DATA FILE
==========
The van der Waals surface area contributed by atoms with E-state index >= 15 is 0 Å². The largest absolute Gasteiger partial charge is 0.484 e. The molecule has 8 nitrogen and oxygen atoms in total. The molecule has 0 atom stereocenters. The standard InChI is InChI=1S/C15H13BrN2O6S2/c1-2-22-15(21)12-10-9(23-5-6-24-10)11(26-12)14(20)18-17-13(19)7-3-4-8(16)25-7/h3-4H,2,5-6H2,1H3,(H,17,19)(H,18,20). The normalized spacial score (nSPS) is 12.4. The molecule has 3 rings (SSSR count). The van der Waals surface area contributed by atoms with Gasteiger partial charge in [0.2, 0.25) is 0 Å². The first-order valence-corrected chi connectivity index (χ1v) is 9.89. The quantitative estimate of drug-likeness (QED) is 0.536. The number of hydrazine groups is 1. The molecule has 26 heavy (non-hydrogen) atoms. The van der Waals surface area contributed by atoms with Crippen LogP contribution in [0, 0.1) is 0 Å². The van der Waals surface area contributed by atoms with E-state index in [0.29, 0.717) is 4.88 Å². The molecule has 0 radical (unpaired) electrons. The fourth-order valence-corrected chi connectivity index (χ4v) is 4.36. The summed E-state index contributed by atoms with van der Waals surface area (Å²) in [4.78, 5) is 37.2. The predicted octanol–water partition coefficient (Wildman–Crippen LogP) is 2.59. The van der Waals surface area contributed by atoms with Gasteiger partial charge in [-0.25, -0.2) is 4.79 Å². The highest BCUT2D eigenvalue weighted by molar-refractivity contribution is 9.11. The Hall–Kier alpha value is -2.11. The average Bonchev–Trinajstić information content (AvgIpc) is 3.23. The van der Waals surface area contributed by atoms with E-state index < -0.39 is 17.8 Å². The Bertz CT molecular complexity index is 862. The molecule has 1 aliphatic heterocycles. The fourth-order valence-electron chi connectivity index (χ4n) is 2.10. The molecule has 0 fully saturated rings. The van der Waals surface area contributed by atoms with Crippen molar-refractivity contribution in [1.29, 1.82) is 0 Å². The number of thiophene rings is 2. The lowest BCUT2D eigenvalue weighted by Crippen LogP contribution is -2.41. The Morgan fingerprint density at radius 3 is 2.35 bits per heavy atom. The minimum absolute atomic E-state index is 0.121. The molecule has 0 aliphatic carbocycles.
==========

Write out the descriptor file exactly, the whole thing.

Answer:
The van der Waals surface area contributed by atoms with E-state index >= 15 is 0 Å². The largest absolute Gasteiger partial charge is 0.484 e. The molecule has 8 nitrogen and oxygen atoms in total. The molecule has 0 atom stereocenters. The standard InChI is InChI=1S/C15H13BrN2O6S2/c1-2-22-15(21)12-10-9(23-5-6-24-10)11(26-12)14(20)18-17-13(19)7-3-4-8(16)25-7/h3-4H,2,5-6H2,1H3,(H,17,19)(H,18,20). The normalized spacial score (nSPS) is 12.4. The molecule has 3 rings (SSSR count). The van der Waals surface area contributed by atoms with Gasteiger partial charge in [0.2, 0.25) is 0 Å². The first-order valence-corrected chi connectivity index (χ1v) is 9.89. The quantitative estimate of drug-likeness (QED) is 0.536. The number of hydrazine groups is 1. The molecule has 26 heavy (non-hydrogen) atoms. The van der Waals surface area contributed by atoms with Crippen LogP contribution in [0, 0.1) is 0 Å². The van der Waals surface area contributed by atoms with E-state index in [0.29, 0.717) is 4.88 Å². The molecule has 0 radical (unpaired) electrons. The fourth-order valence-corrected chi connectivity index (χ4v) is 4.36. The summed E-state index contributed by atoms with van der Waals surface area (Å²) in [4.78, 5) is 37.2. The predicted octanol–water partition coefficient (Wildman–Crippen LogP) is 2.59. The van der Waals surface area contributed by atoms with Gasteiger partial charge in [-0.25, -0.2) is 4.79 Å². The highest BCUT2D eigenvalue weighted by molar-refractivity contribution is 9.11. The Hall–Kier alpha value is -2.11. The average Bonchev–Trinajstić information content (AvgIpc) is 3.23. The van der Waals surface area contributed by atoms with E-state index < -0.39 is 17.8 Å². The Bertz CT molecular complexity index is 862. The molecule has 1 aliphatic heterocycles. The fourth-order valence-electron chi connectivity index (χ4n) is 2.10. The molecule has 0 fully saturated rings. The van der Waals surface area contributed by atoms with Crippen molar-refractivity contribution in [1.29, 1.82) is 0 Å². The number of thiophene rings is 2. The lowest BCUT2D eigenvalue weighted by Crippen LogP contribution is -2.41. The Morgan fingerprint density at radius 3 is 2.35 bits per heavy atom. The minimum absolute atomic E-state index is 0.121. The molecule has 0 aliphatic carbocycles.